Read CROSS CREEK COOKERY by Marjorie Kinnan Rawlings Online


The Classic Book on Southern Cooking First published in 1942, Cross Creek Cookery was compiled by Pulitzer Prize-winning author Marjorie Kinnan Rawlings at the request of readers who wanted to recreate the luscious meals described in Cross Creekher famous memoir of life in a Florida hamlet.Lovers of old-fashioned, down-home cooking will treasure the recipes for Grits, HThe Classic Book on Southern CookingFirst published in 1942, Cross Creek Cookery was compiled by Pulitzer Prize-winning author Marjorie Kinnan Rawlings at the request of readers who wanted to recreate the luscious meals described in Cross Creek — her famous memoir of life in a Florida hamlet.Lovers of old-fashioned, down-home cooking will treasure the recipes for Grits, Hush-Puppies, Florida Fried Fish, Orange Fluff, and Utterly Deadly Southern Pecan Pie. For more adventuresome palates, there are such unusual dishes as Minorcan Gopher Stew, Coot Surprise, Alligator-Tail Steak, Mayhaw Jelly, and Chef Huston's Cream of Peanut Soup.Spiced with delightful anecdotes and lore, Cross Creek Cookery guides the reader through the rich culinary heritage of the deep tidal South with a loving regard for the rituals of cooking and eating. Anyone who longs for food — and writing — that warms the heart will find ample portions of both in this classic cookbook....

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ISBN : 9780684718767
Format Type : Board Book
Number of Pages : 256 Pages
Status : Available For Download
Last checked : 21 Minutes ago!


  • Lori
    2019-05-11 00:45

    a taste of REAL Florida - people have no idea

  • Karen
    2019-05-13 01:06

    The hardbound book costs upwards of $75, so I was thrilled when another booklover found me paperback copies of this at a thrift website! I love Rawlings' writings and this was no exception, even though nonfiction. Her sense of humor and appreciation of nature is wonderful and wonder-filled. Although she, and cooks of the time, did a few things which would have been prohibited by law, now, there is a deep respect for all of the natural food sources she uses in her recipes. Be warned, though, she owned Dora the cow, which gave unsurpassed milk and rich cream--which are used in many of the recipes! (I have to admit, however, that it was a few pages before I realized that Dora was a cow!) The book is a source of real "down-home" country, southern cooking and it makes one feel "at one" with Rawlings to bake or roast, etc., items which she incorporated in her daily life!

  • Roberta
    2019-05-01 03:58

    I'm not much of a cook these days, but I loved the anecdotes surrounding these authentic Southern recipes prepared by a favorite author of mine, Marjorie Kinnan Rawlings. With the amount of cream and salt pork in these recipes, I'm surprised there are many Southerners left! Some of the odd ones (to this urban northerner anyway) include: Gopher Stew, Blackbird Pie, Poke Weed on Toast, Jellied Tongue, and Cream of Fordhook Soup (fordhooks are a kind of bean)! One of my favorite stories is the one about dinner with a famous writer who found two pellets in his very tender breast of chicken. Rawlings had shot the chickens for dinner because neither she nor her cook could catch any of them!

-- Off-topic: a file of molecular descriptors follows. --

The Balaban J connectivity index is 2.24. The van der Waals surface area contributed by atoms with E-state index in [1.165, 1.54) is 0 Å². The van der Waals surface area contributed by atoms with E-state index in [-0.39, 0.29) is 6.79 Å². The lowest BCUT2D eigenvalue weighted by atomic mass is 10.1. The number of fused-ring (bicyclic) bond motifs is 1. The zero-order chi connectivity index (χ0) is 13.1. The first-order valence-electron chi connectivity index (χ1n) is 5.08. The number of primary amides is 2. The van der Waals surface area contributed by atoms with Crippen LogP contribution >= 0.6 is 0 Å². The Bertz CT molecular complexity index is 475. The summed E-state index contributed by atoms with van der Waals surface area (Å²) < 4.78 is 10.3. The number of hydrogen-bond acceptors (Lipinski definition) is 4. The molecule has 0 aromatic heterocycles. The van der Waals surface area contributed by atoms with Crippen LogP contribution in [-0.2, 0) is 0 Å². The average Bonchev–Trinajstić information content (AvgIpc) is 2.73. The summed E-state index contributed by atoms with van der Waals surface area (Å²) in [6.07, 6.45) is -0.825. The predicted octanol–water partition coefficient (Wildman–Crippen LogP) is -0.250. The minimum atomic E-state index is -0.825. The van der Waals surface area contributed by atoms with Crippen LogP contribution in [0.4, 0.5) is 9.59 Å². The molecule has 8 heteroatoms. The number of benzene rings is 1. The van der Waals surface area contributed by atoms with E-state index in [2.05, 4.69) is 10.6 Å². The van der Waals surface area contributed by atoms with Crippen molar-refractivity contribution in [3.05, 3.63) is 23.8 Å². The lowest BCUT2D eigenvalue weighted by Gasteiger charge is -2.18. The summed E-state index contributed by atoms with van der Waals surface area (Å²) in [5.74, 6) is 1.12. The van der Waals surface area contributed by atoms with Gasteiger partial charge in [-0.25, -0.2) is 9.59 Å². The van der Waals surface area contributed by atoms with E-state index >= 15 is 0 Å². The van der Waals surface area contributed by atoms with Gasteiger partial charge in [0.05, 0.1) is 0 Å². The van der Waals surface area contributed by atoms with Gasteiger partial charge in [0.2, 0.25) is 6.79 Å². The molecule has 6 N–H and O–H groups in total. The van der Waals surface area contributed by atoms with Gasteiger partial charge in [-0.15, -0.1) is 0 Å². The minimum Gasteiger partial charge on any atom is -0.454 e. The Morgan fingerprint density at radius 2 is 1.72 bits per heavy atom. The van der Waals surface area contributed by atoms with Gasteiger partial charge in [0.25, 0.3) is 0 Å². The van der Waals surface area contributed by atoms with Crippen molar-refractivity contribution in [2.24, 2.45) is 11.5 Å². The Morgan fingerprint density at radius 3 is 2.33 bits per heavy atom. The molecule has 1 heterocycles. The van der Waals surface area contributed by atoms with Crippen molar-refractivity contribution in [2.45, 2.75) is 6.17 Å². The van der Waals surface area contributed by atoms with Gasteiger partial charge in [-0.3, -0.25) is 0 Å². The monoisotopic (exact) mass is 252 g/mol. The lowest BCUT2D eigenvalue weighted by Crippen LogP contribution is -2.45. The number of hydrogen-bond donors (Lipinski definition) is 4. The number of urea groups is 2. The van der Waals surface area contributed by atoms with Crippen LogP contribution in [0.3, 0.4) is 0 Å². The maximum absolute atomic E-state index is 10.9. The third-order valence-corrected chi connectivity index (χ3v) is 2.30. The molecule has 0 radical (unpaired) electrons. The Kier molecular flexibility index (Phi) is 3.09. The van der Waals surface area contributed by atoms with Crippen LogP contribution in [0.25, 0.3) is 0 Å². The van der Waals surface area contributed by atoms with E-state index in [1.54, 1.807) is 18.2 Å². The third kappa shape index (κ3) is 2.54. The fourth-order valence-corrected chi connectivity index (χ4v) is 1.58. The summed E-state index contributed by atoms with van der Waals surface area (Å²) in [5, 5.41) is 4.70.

• Melinda
    2019-04-28 03:00

    This was a fun read after visiting MKR's home at Cross Creek. My favorite words are the ones she has for Black Bottom Pie: "I hope to be propped up on my dying bed and fed a generous portion. Then I think that I should refuse outright to die, for life would be too good to relinquish." I also enjoyed the story about poet Wallace Stevens who found the cooking at Cross Creek so tempting he abandoned his diet. At this point in time, it's hard to imagine that this was an actual, working cookbook for many people -- we just don't eat this way today -- but whether you use the recipes or simply read them for enjoyment, Rawlings' writing is a treat.

  • Melissa
    2019-05-12 00:46

    I grew up cooking with this book. It was my mom's and one of the first that I remember. Lots of interesting recipes and with background on an era in Florida that has disappeared. I still use many of the recipes today. Back in those pre-computer and pre-television days, most Southerners did a lot more physical labor; undernourishment not obesity was the problem then. One also has to remember (as the author constantly points out) these recipes were not everyday fare; most of them were prepared primarily "for company."